University officials identified Ladd on Sunday as a senior at the university’s Orono campus where she was majoring in psychology. She was minoring in business administration. Ladd was most recently employed as a student building manager at the university’s New Balance Student Recreation Center.
“Our thoughts are with her family, friends and the many people on campus who knew and loved her, and whose lives she touched,” said Robert Dana, UMaine’s vice president for student affairs and dean of students, in a statement released Sunday to the university community. “As one of our student managers at the Fitness Center, she was well known for her outgoing personality and customer service. She was always ready with a smile. Shirley was a strong leader among her peers. She will be missed by so many in our community.”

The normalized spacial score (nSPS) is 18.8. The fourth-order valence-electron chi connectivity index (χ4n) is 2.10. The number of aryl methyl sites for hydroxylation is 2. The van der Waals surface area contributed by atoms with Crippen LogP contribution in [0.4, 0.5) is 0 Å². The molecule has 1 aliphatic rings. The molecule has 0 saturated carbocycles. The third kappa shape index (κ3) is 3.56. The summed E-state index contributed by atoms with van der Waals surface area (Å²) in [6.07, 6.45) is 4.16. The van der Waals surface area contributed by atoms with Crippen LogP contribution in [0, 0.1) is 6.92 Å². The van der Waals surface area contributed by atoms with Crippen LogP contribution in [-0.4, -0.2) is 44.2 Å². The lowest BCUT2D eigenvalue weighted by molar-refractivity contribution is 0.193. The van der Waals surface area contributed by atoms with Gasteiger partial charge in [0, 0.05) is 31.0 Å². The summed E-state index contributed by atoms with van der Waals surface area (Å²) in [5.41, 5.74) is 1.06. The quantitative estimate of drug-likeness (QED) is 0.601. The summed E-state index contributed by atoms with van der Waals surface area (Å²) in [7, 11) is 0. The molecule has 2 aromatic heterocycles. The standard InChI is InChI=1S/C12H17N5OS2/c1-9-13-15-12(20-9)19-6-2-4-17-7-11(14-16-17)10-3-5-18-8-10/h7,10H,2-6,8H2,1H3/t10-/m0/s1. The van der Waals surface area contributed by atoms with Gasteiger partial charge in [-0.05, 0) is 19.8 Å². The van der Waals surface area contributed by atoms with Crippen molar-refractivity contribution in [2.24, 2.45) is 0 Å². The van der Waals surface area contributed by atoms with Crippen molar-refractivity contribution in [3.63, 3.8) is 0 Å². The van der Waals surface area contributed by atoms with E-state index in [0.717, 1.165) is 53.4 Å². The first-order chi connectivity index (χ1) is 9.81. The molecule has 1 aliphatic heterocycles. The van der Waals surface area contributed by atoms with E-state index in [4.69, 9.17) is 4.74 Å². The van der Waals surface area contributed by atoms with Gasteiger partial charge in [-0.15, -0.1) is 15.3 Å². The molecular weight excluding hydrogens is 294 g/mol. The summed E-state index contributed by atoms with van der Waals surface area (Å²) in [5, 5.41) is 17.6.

A close friend said Ladd had travelled to Bar Harbor last weekend to visit her boyfriend, a recent university graduate.

Her boyfriend was at work when she decided to go hiking with another friend on the Precipice Trail, which leads to the summit of Champlain Mountain.
“Shirley was one of the most caring people I have ever met. And she was so much fun. She made work enjoyable,” said her friend, Kaci Stormann, who worked with Ladd at the New Balance Student Recreation Center.
Those familiar with the hiking trails at Acadia say the Precipice Trail is the most challenging trail in the park because hikers must hang onto steel ladder rungs in some parts of the trail.